Foundation Watch

Ford Abandons Detroit: Forgetting its Roots

Ford Abandons Detroit (complete series)
Falling out with the Family Forgetting its Roots | Funding Counterproductive Initiatives in Michigan

Summary: The second largest philanthropic foundation in America emerged in the Motor City. The Ford Foundation was the legacy of one of America’s most famous entrepreneurs—Henry Ford. After giving rise to a booming industry, Ford decided to make provisions for his home city by establishing a charitable foundation and building a hospital. But future generations of trustees ignored his vision for the foundation he endowed. The city that was once the crown jewel of American Industry declared bankruptcy and is rusting away as the Ford Foundation spreads its wealth among progressives whose pet projects only promise to exacerbate the problems plaguing Detroit and Michigan.

Spending Henry’s Money on a Slow Trolley

Mike Cox, Michigan’s Attorney General from 2003-2011, was one of those kids born in the ’60s. By 2006, he had had enough of the Ford Foundation’s snubbing of Detroit. Pointing out that the Foundation had originally been organized to assist the region where it was from, his office embarked upon a very public investigation into whether a foundation incorporated in Michigan had an obligation to give a reasonable fraction of its aid within the state.

A year after Cox’s agitation, the Ford Foundation ponied up $25 million for an economic development project. And then in 2013, trustees pledged $125 million over 15 years toward the so-called “grand bargain” that led the city out of bankruptcy.

But this renewed interest in the Motor City from the Ford Foundation quickly bore the hallmark of the foundation’s fetish with failed central planning schemes and taxpayer-funded boondoggles.

The headline from a May 2010 Ford Foundation news release declared: “Helping America’s metropolitan regions build prosperity and expand opportunity.”

 Ford will make strategic investments in key metropolitan areas to expand the most promising initiatives and develop models for other regions throughout the nation,” read the release. “Examples of such early investments include support for: Transformative public transportation projects that connect residents to jobs and other opportunities, including the M1 rail in Detroit . . . .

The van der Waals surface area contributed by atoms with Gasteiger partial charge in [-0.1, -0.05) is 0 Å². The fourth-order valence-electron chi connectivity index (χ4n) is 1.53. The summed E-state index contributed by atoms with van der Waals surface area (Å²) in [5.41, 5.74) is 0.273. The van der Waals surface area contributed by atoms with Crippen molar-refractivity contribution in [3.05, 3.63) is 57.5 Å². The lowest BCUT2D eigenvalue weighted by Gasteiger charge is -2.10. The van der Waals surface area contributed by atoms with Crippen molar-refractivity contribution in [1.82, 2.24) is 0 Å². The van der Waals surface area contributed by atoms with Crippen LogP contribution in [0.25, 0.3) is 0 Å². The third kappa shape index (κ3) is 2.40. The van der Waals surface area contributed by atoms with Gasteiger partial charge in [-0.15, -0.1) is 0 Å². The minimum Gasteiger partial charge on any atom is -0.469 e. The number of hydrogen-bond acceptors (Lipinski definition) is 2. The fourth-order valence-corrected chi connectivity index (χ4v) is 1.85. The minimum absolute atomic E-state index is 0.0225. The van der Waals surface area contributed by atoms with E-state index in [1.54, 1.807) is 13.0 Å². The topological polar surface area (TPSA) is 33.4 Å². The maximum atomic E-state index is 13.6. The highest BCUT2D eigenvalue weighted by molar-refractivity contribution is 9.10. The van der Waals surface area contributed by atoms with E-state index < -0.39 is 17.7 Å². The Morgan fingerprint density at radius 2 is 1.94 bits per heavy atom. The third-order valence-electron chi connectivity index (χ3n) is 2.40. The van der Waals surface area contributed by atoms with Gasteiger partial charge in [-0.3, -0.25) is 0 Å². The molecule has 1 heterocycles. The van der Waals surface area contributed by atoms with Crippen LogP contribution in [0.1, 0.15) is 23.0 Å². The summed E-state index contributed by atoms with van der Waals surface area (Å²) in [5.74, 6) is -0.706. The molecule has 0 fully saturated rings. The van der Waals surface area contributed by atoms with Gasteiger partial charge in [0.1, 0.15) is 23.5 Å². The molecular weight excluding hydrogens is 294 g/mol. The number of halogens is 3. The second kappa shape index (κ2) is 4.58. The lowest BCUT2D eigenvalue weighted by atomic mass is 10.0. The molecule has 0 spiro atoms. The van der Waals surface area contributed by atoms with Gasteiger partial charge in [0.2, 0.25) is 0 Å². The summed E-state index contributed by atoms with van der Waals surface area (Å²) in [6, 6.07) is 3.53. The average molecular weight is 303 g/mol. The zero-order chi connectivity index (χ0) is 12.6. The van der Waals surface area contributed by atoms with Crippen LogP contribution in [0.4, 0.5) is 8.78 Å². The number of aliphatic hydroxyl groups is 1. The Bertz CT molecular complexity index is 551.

The Foundation’s $4 million M1 donation went toward the $187 million needed to create what has become Detroit’s QLine. Various other private organizations and government entities contributed the rest.

In early May 2017, soon after the 3.3-mile long streetcar began operating, an irreverent rabble of runners began looking at it not as public transportation, but instead as a wounded deer in need of a wolf pack to finish it off. The Atlantic’s CityLab reported on the “Race the QLine 5k,” in which all the runners outran the anachronistic streetcar.

Somehow, the Ford Foundation called this embarrassment an investment in “transformative public transportation.”

QLine trips were free until the end of its inaugural summer. When riders were eventually charged a modest fee—just $1.50 for a three-hour pass—ridership swiftly plummeted far below projections, making the whole project financially unsustainable. By August 2018, after a mere 16 months of QLine operations, Detroit Mayor Mike Duggan announced he already wanted to rip up and reroute the tracks (which are laid on a major city thoroughfare) so as to speed it up.

There’s a powerful symbolic irony. Millions of dollars from the fortune of a Detroit entrepreneur and transportation revolutionary—a carmaker no less—was brought home to be sunk into a ponderous mass transit boondoggle that was hyped as “transformative,” yet obsolete before it ever got moving.

Money for Detroit . . .  but More for the Left

Nevertheless, it’s true Ford Foundation grants to causes in the city of Detroit have increased in recent years. Total donations made to Michigan amounted to $24.9 million for 2015, with $21.7 million of that going to organizations within the Motor City. There was also a resumption of support for the foundation that manages the Henry Ford Museum.

Relative to the $698,000 sent to Detroit in 2005, $21.7 million is certainly an improvement.

But an institution communicates its missional priorities through its spending. When compared to the Ford Foundation’s other “philanthropic” investments, the city of Detroit barely registers as an area of concern.

For comparison, grantees in just the city of Oakland, California’s eighth largest city, received $16.4 million in 2015. Oakland—a peculiarly favored destination for Ford Foundation giving—had a 2017 population of 425,000, while Michigan’s Oakland County (in the Detroit suburbs) had more than 1.2 million.